I like somewhat the idea of this parking plan. I think it will achieve the ulterior motive that the city has, which is, concentrating student living into the North Joaquin neighborhood (essentially the 3 blocks directly south of BYU campus) and concentrate owner-occupied families in the South Joaquin neighborhood.
Students (as we've already seen I-215 complain about
) hate parking fees, so theyll probably want to live closer to campus so they dont need additional parking passes.
Obviously, I think the city council will need adjust this plan and by no means do I think its perfect as it stands, but concentrating the students into this specific area between 5th north and 820 north will alleviate a lot of the conflict of mixing families w/ students and raise land values in the South Joaquin neighborhood which is right next to the CBD.
Provo parking plan costly in first year
But program would turn profit 2nd year, memo says
By Tad Walch
Deseret Morning News
PROVO — A parking permit program that would extend eight blocks south of Brigham Young University could cost in excess of $350,000 in the first year, according to a memo provided by Provo city staff to the City Council Tuesday.
Signs alone could cost more than $130,000, reported Brent Wilde, assistant director of Provo's department of Community Development.
Adding parking meters along 800 North would add another $80,000 to $100,000 to the bill but would provide revenue for a program that might be unlike any other in the country and would turn a profit in the second year.
The signs would warn BYU students and others not to park without a permit in the area that stretches nine blocks from University Avenue on the west to 900 East and eight blocks from Center Street on the south to 800 North.
Those who own — and live in — homes and condos in the Joaquin neighborhood would get one free on-street parking permit and could purchase a second for $25, Wilde said.
Tenants renting homes, apartments or condos could purchase a single permit for $25. Tenant permits would likely be bumper stickers, so they would be hard to transfer to another person.
The initial costs would include striping parking stalls and printing permits, in addition to the ongoing cost of three enforcement officers and two vehicles.
The city would lose $115,000 the first year because of start-up costs but make a $148,000 profit the second year, according to the memo. Annual revenues would be $244,000 and expenses would be $96,000, according to the memo.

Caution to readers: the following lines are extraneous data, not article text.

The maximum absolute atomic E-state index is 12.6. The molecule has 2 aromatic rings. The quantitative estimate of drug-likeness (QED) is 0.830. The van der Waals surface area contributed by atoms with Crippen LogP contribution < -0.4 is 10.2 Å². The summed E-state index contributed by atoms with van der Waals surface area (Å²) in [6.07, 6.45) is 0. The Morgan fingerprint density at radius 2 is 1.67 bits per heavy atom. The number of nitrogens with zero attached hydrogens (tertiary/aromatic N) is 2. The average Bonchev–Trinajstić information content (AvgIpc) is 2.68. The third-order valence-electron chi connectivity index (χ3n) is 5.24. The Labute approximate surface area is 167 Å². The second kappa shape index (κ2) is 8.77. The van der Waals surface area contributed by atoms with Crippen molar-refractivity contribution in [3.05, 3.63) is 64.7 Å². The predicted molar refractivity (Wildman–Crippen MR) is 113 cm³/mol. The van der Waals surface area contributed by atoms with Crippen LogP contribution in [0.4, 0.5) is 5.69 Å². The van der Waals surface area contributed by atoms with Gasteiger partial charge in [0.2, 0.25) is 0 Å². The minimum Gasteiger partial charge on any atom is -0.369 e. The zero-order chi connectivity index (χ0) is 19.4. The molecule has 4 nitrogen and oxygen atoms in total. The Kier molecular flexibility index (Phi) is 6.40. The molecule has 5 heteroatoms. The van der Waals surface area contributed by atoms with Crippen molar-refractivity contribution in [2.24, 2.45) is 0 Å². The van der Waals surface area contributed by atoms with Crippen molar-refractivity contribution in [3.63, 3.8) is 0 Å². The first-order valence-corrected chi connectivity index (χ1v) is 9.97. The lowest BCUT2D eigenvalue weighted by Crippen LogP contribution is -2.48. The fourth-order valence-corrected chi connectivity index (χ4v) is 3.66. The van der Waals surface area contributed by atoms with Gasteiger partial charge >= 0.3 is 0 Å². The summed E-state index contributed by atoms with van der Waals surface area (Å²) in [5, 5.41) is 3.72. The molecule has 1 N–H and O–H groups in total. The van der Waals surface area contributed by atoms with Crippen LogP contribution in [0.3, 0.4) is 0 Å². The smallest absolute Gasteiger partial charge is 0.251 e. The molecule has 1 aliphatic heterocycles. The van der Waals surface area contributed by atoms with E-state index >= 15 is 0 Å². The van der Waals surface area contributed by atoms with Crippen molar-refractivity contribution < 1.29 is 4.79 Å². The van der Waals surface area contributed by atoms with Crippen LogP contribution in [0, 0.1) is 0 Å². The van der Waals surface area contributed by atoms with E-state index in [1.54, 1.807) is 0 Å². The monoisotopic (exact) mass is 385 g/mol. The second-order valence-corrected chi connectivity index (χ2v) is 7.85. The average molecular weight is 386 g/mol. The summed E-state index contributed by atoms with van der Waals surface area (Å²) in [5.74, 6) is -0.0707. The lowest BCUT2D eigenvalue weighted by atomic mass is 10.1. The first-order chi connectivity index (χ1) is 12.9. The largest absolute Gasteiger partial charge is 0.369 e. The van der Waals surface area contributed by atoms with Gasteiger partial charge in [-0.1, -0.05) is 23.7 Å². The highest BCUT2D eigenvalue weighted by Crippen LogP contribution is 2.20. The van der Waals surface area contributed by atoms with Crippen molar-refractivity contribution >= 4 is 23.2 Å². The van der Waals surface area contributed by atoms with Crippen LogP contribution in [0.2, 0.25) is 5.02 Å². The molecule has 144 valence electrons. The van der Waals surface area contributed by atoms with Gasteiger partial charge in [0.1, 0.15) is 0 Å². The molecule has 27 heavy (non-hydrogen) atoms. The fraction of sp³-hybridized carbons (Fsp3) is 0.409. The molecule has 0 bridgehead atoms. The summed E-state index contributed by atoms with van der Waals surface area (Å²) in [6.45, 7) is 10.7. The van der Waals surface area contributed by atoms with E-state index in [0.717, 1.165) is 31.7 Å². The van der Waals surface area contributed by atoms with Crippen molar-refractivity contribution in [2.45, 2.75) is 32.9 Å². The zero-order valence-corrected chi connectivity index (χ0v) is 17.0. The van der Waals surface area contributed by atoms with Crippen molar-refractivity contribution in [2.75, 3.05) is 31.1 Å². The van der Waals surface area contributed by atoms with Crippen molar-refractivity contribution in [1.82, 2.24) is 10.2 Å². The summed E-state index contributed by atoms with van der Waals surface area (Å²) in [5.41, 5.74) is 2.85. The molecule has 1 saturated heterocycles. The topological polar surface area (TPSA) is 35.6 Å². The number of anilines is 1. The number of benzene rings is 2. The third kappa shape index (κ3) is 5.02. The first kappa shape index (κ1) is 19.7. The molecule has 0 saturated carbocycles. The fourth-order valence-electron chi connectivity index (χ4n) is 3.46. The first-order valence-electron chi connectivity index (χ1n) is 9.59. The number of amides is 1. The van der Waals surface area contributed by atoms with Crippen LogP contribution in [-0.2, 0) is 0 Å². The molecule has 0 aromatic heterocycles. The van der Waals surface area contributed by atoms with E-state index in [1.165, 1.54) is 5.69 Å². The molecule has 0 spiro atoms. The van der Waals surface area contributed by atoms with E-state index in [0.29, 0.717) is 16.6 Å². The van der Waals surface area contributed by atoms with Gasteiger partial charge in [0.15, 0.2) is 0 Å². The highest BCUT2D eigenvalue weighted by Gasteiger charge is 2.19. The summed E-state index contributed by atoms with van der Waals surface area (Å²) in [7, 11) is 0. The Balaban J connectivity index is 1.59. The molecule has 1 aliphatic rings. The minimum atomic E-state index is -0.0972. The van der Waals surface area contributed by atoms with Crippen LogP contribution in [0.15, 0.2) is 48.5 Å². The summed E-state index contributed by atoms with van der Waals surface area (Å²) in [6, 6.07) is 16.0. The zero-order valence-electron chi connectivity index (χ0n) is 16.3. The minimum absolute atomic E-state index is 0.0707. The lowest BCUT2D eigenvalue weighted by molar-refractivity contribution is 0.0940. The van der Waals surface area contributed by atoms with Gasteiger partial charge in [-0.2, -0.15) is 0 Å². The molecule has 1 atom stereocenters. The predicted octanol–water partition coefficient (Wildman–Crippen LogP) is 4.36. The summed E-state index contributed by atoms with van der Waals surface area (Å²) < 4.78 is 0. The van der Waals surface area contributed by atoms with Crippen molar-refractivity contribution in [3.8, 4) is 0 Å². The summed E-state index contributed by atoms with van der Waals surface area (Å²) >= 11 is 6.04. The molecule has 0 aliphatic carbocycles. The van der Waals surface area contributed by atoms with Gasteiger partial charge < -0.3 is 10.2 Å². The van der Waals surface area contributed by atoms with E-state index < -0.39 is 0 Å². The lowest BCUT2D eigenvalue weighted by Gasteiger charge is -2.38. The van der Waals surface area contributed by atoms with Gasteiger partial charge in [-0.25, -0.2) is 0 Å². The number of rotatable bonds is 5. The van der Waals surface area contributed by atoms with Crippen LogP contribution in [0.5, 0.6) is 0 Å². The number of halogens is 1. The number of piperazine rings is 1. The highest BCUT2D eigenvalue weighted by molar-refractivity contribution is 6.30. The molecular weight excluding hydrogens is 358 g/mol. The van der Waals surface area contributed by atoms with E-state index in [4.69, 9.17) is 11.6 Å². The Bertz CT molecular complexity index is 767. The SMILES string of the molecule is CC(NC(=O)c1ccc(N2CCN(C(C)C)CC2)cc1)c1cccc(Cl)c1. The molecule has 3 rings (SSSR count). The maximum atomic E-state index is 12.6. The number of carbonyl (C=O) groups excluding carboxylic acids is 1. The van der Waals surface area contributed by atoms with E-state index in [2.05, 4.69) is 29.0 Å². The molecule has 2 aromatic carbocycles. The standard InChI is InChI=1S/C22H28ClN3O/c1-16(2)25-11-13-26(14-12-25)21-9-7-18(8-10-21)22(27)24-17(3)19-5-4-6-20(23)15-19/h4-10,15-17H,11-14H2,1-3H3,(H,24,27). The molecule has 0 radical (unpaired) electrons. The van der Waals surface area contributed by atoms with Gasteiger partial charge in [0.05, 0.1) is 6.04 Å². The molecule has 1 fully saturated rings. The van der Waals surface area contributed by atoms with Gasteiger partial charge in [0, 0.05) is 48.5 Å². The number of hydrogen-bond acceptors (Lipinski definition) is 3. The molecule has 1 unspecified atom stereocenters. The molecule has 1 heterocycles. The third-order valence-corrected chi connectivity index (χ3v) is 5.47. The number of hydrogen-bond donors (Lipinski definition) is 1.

The program is designed to ease parking congestion on the streets south of campus by excluding BYU students who for years have commuted to school and parked for free in the neighborhood.
BYU provides free on-campus parking, but many students prefer to park south of campus because of the area's proximity to major classroom buildings rather than park north of campus and walk from lots at the Marriott Center or LaVell Edwards Stadium.
Many apartment complexes in the neighborhood have more tenants than on-site parking spaces, forcing tenants to park on the streets in large numbers.
"This is a really good starting place for the neighborhood and the council," said Kurt Peterson, the Joaquin neighborhood chairman who requested the parking permit district. "It's an improvement on what I and the neighborhood suggested. It's easier and better for the students. They can breathe a sigh of relief. When they stop and think about it, a $25 fee for a parking place in the Joaquin neighborhood is a bargain."
Many students are expected to balk. The city council is waiting to hold open houses on the program until September so students can provide input. Mayor Lewis Billings said the full 15-page memo and addendums should be posted soon at provo.org.
City Council Chairman George Stewart said the council hopes to finalize a program by December and have it in place by June 2008, one year before the opening of Joaquin Village. The apartment complex will add housing for 950 BYU students in the heart of the neighborhood, at 500 North and 600 East.
Other cities have parking permit areas around major universities, but Provo's research hasn't found another city that issues permits for homeowners to park on city streets or that makes a distinction between homeowners and apartment tenants.
The program wouldn't reserve space directly in front of a permitholder's residence. The cost would be too high, with a sign in front of every building and unique permits for each residence.
Instead, Wilde recommended dividing the neighborhood into six "subdistricts" and issuing different permits for residents in each subdistrict to ease enforcement and costs. Residents would park anywhere in their subdistrict.
The City Council is deeply interested in a parking permit district because it is heavily invested in helping people purchase and stay in homes in the Joaquin neighborhood because of the benefits of stable, single-family residents.
Increased traffic and on-street parking congestion have negatively impacted neighborhood stability, Wilde said.
Visitor parking permits are included in the plan. Businesses would get one parking permit for every two employees during their busiest shift, with a maximum of five permits.
All restrictions would be in effect 24 hours a day, except for Saturdays, Sundays and holidays.
BYU students have been particularly exercised about the possibility of parking meters on 800 North. The recommendation is to issue electronic permits for 80 stalls on the street. Residents could pay for a permit online with a credit card and provide vehicle and license information for enforcement purposes.
Most of the parking permit district profits would come from the meters.